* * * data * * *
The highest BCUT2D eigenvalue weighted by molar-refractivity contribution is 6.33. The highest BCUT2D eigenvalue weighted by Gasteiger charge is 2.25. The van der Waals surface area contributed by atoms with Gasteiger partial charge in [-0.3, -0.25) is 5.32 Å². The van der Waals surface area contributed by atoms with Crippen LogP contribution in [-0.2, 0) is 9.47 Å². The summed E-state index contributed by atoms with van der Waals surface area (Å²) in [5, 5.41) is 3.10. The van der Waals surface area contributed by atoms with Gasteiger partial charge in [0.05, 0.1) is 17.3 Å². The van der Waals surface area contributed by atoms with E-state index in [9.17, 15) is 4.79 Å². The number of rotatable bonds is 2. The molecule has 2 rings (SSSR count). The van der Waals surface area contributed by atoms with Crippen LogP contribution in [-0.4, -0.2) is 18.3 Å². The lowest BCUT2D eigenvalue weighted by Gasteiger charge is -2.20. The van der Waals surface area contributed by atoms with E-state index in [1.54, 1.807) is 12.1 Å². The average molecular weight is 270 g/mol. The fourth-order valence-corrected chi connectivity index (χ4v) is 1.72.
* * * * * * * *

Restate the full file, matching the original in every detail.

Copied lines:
The highest BCUT2D eigenvalue weighted by molar-refractivity contribution is 6.33. The highest BCUT2D eigenvalue weighted by Gasteiger charge is 2.25. The van der Waals surface area contributed by atoms with Gasteiger partial charge in [-0.3, -0.25) is 5.32 Å². The van der Waals surface area contributed by atoms with Crippen LogP contribution in [-0.2, 0) is 9.47 Å². The summed E-state index contributed by atoms with van der Waals surface area (Å²) in [5, 5.41) is 3.10. The van der Waals surface area contributed by atoms with Gasteiger partial charge in [0.05, 0.1) is 17.3 Å². The van der Waals surface area contributed by atoms with E-state index in [9.17, 15) is 4.79 Å². The number of rotatable bonds is 2. The molecule has 2 rings (SSSR count). The van der Waals surface area contributed by atoms with Crippen LogP contribution in [-0.4, -0.2) is 18.3 Å². The lowest BCUT2D eigenvalue weighted by Gasteiger charge is -2.20. The van der Waals surface area contributed by atoms with E-state index in [1.54, 1.807) is 12.1 Å². The average molecular weight is 270 g/mol. The fourth-order valence-corrected chi connectivity index (χ4v) is 1.72.